Reason was too often prevailed upon so far by these promises. 28 10 renture her charge within the eddy of the gulf of Intempera Llice, where, indeed, the circumvolution was weak, but yet interropted the course of the vessel, and drew it, by insensible rotations, towards the centre. She then repented her temerity, and with all ber force endeavored to retreat; but the draught of the gulf was generally too strong to be overcome; and the passenger, havin: danced in circles with a pleasing and giddy velocity, was at las oferwhelmed and lost. Those few whom Reason was able to ex tricate, generally suffered so many shocks upon the points which shit out from the rocks of Pleasure, that they were unable to con tinue their course with the same strength and facility as before but floated along timorously and feebly, endangered by ever breeze, and shattered by every ruffle of the water, till they sunl by slow degrees, after long struggles and innumerable expedient

always repining at their own folly, and warning others against
first approach to the gulf of Intemperance.

There were artists who professed to repair the breaches au
pop the leaks of the vessels which had been shattered on
ricks of Pleasure. Many appeared to have great confidence
their skill, and some, indeed, were preserved by it from sinki
who had received only a single blow; but I remarked that
ressels lasted long which had been much repaired, nor way
found that the artists themselves continued alleat longer than the
who had least of their assistance.

should sink last; and with this promise every one was satisfied, though he laughed at the rest for seeming to believe it. Hope, indeed, apparently mocked the credulity of her compa. nions ; for in proportion as their vessels grew leaky, she redoubled her assurances of safety; and none were more busy in making provisions for a long voyage, than they whom all but themselves saw likely to perish soon by irreparable decay.

In the midst of the current of life was the gulf of Intemperance, a dreadful whirlpool, interspersed with rocks, of which the pointed crags were concealed under water, and the tops covered with herbage, on which Ease spread couches of repose, and with . shades where Pleasure warbled the song of invitation. Within sight of these rocks all who sailed on the ocean of life must necessarily pass. Reason, indeed, was always at hand to steer the passengers through a narrow outlet by which they might escape ; but very few could, by her entreaties or remonstrances, be induced to put the rudder into her hand, without stipulating that she should approach so near unto the rocks of Pleasure, that they might solace themselves with a short enjoyment of that delicious region, after which they always determined to pursue their course without any other deviation.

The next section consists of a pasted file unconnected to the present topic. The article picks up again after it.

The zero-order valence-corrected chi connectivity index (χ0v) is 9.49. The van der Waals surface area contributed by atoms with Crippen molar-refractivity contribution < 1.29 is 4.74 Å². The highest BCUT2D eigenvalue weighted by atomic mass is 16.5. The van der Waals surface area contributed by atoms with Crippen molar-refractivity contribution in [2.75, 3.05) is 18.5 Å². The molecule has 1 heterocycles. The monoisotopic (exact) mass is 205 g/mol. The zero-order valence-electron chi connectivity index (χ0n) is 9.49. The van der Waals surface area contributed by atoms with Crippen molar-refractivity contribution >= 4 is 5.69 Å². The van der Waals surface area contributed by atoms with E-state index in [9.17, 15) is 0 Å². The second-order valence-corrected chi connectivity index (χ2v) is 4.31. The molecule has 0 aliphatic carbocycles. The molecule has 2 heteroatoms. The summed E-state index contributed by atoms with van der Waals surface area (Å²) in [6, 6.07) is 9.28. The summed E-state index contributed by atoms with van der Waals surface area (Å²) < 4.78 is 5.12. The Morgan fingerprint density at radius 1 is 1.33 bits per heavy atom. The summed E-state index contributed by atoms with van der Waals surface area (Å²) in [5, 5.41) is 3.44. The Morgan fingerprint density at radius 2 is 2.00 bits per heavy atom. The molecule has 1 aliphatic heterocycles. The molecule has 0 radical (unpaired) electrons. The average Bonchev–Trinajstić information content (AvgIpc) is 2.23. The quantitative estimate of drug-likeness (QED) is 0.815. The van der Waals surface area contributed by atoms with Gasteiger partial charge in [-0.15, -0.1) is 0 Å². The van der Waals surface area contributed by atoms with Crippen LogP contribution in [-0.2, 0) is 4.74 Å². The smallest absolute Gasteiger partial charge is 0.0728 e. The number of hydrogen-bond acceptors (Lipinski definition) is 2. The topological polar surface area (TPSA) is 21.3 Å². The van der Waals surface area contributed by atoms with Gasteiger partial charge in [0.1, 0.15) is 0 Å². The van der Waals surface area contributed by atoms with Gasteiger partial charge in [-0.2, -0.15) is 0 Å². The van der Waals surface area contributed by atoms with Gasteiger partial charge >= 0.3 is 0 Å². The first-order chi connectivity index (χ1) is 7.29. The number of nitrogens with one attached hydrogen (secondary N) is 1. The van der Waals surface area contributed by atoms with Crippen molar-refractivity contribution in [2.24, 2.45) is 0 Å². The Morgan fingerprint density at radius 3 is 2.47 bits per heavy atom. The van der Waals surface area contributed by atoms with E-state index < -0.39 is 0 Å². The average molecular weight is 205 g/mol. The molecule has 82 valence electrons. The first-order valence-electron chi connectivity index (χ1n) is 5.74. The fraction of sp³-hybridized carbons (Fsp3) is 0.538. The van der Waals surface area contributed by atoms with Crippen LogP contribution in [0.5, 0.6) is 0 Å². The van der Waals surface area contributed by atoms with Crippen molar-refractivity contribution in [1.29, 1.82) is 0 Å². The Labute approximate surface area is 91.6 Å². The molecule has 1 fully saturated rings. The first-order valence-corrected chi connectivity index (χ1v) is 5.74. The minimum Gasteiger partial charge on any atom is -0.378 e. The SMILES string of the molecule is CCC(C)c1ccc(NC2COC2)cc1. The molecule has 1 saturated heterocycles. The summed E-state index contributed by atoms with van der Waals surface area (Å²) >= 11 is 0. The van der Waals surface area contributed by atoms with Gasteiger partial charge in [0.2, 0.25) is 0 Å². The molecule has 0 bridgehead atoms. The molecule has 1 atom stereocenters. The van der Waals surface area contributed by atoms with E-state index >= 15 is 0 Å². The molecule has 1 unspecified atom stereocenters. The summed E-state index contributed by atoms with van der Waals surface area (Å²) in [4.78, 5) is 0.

Reason was too often prevailed upon so far by these promises, as to venture her charge within the eddy of the gulf of Intemperance, where, indeed, the circumvolution was weak, but yet interrupted the course of the vessel, and drew it, by insensible rotations, towards the centre. She then repented her temerity, and with all her force endeavored to retreat; but the draught of the gulf was generally too strong to be overcome; and the passenger, having danced in circles with a pleasing and giddy velocity, was at last overwhelmed and lost. Those few whom Reason was able to extricate, generally suffered so many shocks upon the points which shot out from the rocks of Pleasure, that they were unable to continue their course with the same strength and facility as before, but floated along timorously and feebly, endangered by every breeze, and shattered by every russle of the water, till they sunk, by slow degrees, after long struggles and innumerable expedients, always repining at their own folly, and warning others against the first approach to the gulf of Intemperance.

There were artists who professed to repair the breaches and stop the leaks of the vessels which had been shattered on the rocks of Pleasure. Many appeared to have great confidence in their skill, and some, indeed, were preserved by it from sinking, who had received only a single blow; but I remarked that few vessels lasted long which had been much repaired, nor was it found that the artists themselves continued afloat longer than those who had least of their assistance.

remove but a little dexterity of conduct and readiness of expe

657

The only advantage which, in the voyage of life, the cautious had above the negligent, was that they sunk later, and more suddenly; for they passed forward till they had sometimes seen all those in whose company they had issued from the straits of infancy, perish in the way, and at last were overset by a cross breeze, without the toil of resistance, or the anguish of expectation. But such as had often fallen against the rocks of Pleasure, commonly subsided by sensible degrees, contended long with the encroaching waters, and harassed themselves by labors that scarce Hope herself could flatter with success.